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Children win the vote in Peru's presidential elections

Children and youth take part in a Vote for Children event to campaign for the ‘Agenda for the Rights of the Child.’
Children and youth take part in a Vote for Children event to campaign for the ‘Agenda for the Rights of the Child.’
Young people in Peru are demanding that their voices and opinions be heard.
Young people in Peru are demanding that their voices and opinions be heard.
March 31, 2011

In a defining moment for child rights campaigners in Peru, all prominent presidential candidates have signed up to a charter that commits them to improving the lives of millions of Peruvian children and adolescents.

Plan has played a key role in drafting the ‘Agenda for the Rights of the Child’ as part of a coalition of over 40 local and international organizations with active leadership of children and young people. The coalition has run a high-profile ‘Vote for Children’ nationwide campaign canvassing all presidential candidates for the election due on April 10. The campaign has emphasized that even though children and young people do not have the right to vote, they have the right to have their voice and opinion heard.

The Agenda sets clear targets for the next government in areas of child rights including health, education and protection from violence. According to the Agenda, the next government will:

  • Ensure that every single child and adolescent in Peru has an identity document, thereby protecting them from trafficking and exploitation;
  • Ensure that at least 95% of children under the age of three are immunized; and
  • Build a national framework for registering cases of violence against children.

“This charter is not a wish-list of promises; it is a commitment for the next government to prioritize lifting millions of Peruvian children and adolescents out of poverty, neglect and abuse, and reduce huge inequality that exists in the country,” said Mariella Greco, Plan’s Country Director and Representative in Peru.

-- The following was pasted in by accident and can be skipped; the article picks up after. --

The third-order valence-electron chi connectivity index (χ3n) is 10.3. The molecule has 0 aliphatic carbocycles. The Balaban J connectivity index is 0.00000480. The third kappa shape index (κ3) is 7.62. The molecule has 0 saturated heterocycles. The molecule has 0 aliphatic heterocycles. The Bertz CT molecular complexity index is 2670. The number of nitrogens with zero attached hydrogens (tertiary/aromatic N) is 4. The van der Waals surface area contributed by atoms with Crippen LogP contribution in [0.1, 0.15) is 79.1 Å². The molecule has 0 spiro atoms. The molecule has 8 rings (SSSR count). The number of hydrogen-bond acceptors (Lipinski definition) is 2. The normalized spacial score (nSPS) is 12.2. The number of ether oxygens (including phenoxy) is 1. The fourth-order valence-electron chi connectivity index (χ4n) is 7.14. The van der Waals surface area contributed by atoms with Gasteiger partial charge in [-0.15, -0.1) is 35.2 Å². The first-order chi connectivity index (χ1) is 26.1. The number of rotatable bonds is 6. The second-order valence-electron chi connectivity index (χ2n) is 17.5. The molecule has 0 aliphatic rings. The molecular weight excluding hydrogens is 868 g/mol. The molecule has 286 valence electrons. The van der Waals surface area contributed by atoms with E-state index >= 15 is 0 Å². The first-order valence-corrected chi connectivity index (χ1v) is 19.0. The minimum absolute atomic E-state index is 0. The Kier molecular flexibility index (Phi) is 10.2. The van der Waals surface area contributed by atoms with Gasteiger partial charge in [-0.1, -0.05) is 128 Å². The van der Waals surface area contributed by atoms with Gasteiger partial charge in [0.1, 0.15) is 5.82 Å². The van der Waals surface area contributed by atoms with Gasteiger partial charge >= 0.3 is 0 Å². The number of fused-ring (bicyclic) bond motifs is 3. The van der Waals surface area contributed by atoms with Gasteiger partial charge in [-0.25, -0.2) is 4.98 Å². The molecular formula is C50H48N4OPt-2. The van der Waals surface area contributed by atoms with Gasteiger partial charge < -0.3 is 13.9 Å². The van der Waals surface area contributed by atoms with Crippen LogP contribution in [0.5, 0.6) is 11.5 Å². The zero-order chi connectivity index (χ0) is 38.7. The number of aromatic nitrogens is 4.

“The Agenda reflects the critical rights violations that are impacting the lives of children and adolescents and limiting their chances to develop to their full potential.”

Children and young people comprise more than one-third of Peru’s population and around 60% of them live in poverty. The country has high levels of chronic malnutrition, low levels of learning achievement and a high incidence of abuse in children and adolescents.

According to an estimate by Peru’s Ministry of Women and Social Development, 8 out of 10 Peruvian children have suffered physical and psychological violence, mostly in their homes and a majority of victims being girls.

“Even though Peru ratified the Convention on the Rights of the Child 20 years ago, children continue to be abused and neglected in both rural areas and in cities. Children experience violence at home, in schools and in communities”, said Oscar Calero, Plan’s child protection coordinator in Peru. “The Agenda has set precise goals for the next government such as implementing a total ban on corporal punishment.”

As a result of the ‘Vote for Children’ campaign, some of the targets the next government is committing to achieve include:

  • Significantly reduce chronic child malnutrition and anemia by up to half
  • Ensure all children and adolescents are registered and have an official identity document
  • Close the gender gap regarding access to primary education
  • Ensure that quality protection mechanisms are in place and operating to prevent and address violence against children
  • Protect children and young people who work from all forms of exploitative and hazardous forms of child labor
  • Build an integrated national registry and network of cases of violence against children

Learn more about Plan's work in Peru.

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